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Motivation Articles  ›  Staying Motivated

3 Simple Ways to Build Consistency

Because Consistency is the Key to Success!

-- By Dean Anderson, Fitness & Behavior Expert
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You don’t have to be an expert to figure out that consistency is pretty essential to successfully change your life, your health, and your weight. But it’s also pretty clear that building a consistent routine of regular exercise and healthy eating is not an easy thing to do.

You start off the day with the best intentions—to exercise, track all your food, and make healthy choices. But then life happens. One of the kids is sick, the babysitter is late, the snowplow blocked your driveway, the boss asks you to work overtime, or any one of a hundred other surprises that can really wreck your day. Before you know it, your plan is in trouble and your prospects for "sticking to it" aren’t looking very good. In fact, things are probably going to get worse as the day goes on. By the end of the day, you have no energy left for exercise, and the task of preparing a healthy meal feels like a big burden when what you really want is a break. Something has to give.

More often than not, "what gives" is your plan to exercise and eat right. When it’s hard to do everything, the things most likely to go undone are those that don’t affect or involve anyone but you—especially if those things aren’t exactly your favorite things to do anyway.

So how do you change this pattern? With the three rules for building consistency.

These three simple rules, when followed faithfully, will make it easier for you to be consistent with your healthy lifestyle habits—even on the toughest days.

Rule #1: Never tell yourself “I’m not motivated.”
That’s not the real problem, unless you really don’t want to lose weight or live a healthy lifestyle. As long as you do want these things, you have all the motivation you need.

It may be true that sometimes you don’t want to exercise, or that you really want to stop and get fast food rather than cooking dinner. That’s understandable, but it doesn’t mean you’re not motivated. It just means that you want two different and opposing things, and you have to make a decision. Telling yourself that you lack motivation is just a way of denying that you really do have a choice. It makes the problem seem mysterious and out of your control, and it makes you feel less powerful than you really are, because you lack something (the motivation) you need. Not true!
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About The Author

Dean Anderson Dean Anderson
Dean Anderson has master's degrees in human services (behavioral psychology/stress management) and liberal studies. His interest in healthy living began at the age of 50 when he confronted his own morbid obesity and health issues. He joined SparkPeople and lost 150 pounds and regained his health. Dean has earned a personal training certification from ACE and received training as a lifestyle and weight management consultant. See all of Dean's articles.

Member Comments

  • I've heard it takes 21 days to form a habit, but I didn't realize it could take up to 40! That's a good fact to keep in mind. Thanks! - 2/16/2014 9:44:54 AM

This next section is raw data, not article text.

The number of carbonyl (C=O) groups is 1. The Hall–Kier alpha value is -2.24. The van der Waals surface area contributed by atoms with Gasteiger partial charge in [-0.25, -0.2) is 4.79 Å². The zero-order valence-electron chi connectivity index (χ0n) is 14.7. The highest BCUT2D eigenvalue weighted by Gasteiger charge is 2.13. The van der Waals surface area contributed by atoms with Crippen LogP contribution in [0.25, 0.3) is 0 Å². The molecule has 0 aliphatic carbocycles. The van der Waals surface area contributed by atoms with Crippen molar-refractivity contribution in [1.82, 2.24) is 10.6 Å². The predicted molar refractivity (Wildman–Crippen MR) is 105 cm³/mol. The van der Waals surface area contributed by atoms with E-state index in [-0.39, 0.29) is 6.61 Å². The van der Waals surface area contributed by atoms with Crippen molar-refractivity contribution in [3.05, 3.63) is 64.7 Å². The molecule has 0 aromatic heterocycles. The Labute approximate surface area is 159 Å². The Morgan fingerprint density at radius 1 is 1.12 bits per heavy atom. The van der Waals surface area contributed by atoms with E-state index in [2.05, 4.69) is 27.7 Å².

• A little way into reading this article, I said to myself, "Who wrote this? Coach Dean?" Thank you so very much for saying this in a way I can understand it and believe it and put it into practice! Are you that little fly on the wall? - 1/27/2014 10:39:24 AM
  • JAZZ4200
    This article hit home with me. Consistency is the # 1 reason we win and lose. If you are not consistant you will lose and if you are consistent you will win. When I speak of winning I am talking about with us, not against others. Let say you make a decision to live a healthier life style. This is about you and for you, therefore only you can do it and the way to get it done is being CONSISTANT. - 9/18/2013 8:59:07 AM
  • great article thank you spark people
    - 8/7/2013 10:05:28 AM
  • Great article. I like the plan b. - 7/18/2013 7:38:22 AM
  • Thank you. I always find your articles the best for application and really understanding where my blocks are. - 5/2/2013 11:44:26 PM
  • "You start off the day with the best intentions—to exercise, track all your food, and make healthy choices. But then life happens" This jumped right out at me, so true! - 4/16/2013 9:46:30 PM
  • Great ideas in this article. Very reality based!!! - 1/23/2013 8:57:23 AM
  • I wrote these down and put them inside my kindall, which I take everywhere. They are all good reminders. No matter what ails me I always feel better after a workout. The buddy Idea is one that will really help me because I always do better when I have to be accountable to some one else:O) - 12/4/2012 2:43:00 PM
  • i find the more i do the more i want to do and vice versa. - 10/17/2012 7:52:22 AM
  • that was helpful, Am working on plan B now - 10/10/2012 8:26:57 AM
  • I liked this. The other day I wasn't going to go walking, because my legs were bothering me, so I decided if I could come up with 5 reasons not to go , I wouldn't.I went for my walk and my legs didn't hurt any more by walking, then they did sitting.I actually felt better. - 9/4/2012 7:44:20 PM
  • I think this article could be read and re-read to keep motivated. Everything here is common sense. We sometimes fell like our situation is so unique that no one else has these situations come up. Another suggestion might be to get up half an hour earlier each morning and put on you exercise clothes and start moving. Then, if life gets in the way, you've exercised and started your day feeling more motivated. - 9/4/2012 1:37:42 PM
  • This message really struck a note with me tonight. Thank you for posting it. - 8/6/2012 11:15:42 PM
  • MZASHLEY150
    THIS ARTICLE MAKES THE PERFECT SENSE. - 7/18/2012 11:22:03 PM